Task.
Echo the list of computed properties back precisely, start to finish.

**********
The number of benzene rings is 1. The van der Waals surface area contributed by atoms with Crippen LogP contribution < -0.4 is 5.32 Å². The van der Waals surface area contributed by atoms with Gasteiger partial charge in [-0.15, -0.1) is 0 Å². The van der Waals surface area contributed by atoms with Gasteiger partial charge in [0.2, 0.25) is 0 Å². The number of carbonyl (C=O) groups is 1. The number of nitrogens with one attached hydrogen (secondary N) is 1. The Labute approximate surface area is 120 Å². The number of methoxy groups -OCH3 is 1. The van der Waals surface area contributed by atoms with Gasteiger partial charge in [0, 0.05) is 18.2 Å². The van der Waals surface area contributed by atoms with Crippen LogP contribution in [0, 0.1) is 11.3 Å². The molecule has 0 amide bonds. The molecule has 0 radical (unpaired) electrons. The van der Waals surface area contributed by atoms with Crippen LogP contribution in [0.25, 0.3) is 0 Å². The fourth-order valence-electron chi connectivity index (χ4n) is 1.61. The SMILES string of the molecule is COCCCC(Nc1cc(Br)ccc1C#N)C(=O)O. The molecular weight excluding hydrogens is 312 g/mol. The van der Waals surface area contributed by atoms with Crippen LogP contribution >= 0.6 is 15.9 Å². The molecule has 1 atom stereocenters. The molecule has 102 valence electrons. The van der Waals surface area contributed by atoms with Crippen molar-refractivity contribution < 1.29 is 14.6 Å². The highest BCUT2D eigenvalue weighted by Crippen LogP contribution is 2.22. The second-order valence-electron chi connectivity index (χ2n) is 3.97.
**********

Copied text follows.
The number of benzene rings is 1. The van der Waals surface area contributed by atoms with Crippen LogP contribution < -0.4 is 5.32 Å². The van der Waals surface area contributed by atoms with Gasteiger partial charge in [-0.15, -0.1) is 0 Å². The van der Waals surface area contributed by atoms with Gasteiger partial charge in [0.2, 0.25) is 0 Å². The number of carbonyl (C=O) groups is 1. The number of nitrogens with one attached hydrogen (secondary N) is 1. The Labute approximate surface area is 120 Å². The number of methoxy groups -OCH3 is 1. The van der Waals surface area contributed by atoms with Gasteiger partial charge in [0, 0.05) is 18.2 Å². The van der Waals surface area contributed by atoms with Crippen LogP contribution in [0, 0.1) is 11.3 Å². The molecule has 0 amide bonds. The molecule has 0 radical (unpaired) electrons. The van der Waals surface area contributed by atoms with Crippen LogP contribution in [0.25, 0.3) is 0 Å². The fourth-order valence-electron chi connectivity index (χ4n) is 1.61. The SMILES string of the molecule is COCCCC(Nc1cc(Br)ccc1C#N)C(=O)O. The molecular weight excluding hydrogens is 312 g/mol. The van der Waals surface area contributed by atoms with Crippen LogP contribution >= 0.6 is 15.9 Å². The molecule has 1 atom stereocenters. The molecule has 102 valence electrons. The van der Waals surface area contributed by atoms with Crippen molar-refractivity contribution < 1.29 is 14.6 Å². The highest BCUT2D eigenvalue weighted by Crippen LogP contribution is 2.22. The second-order valence-electron chi connectivity index (χ2n) is 3.97.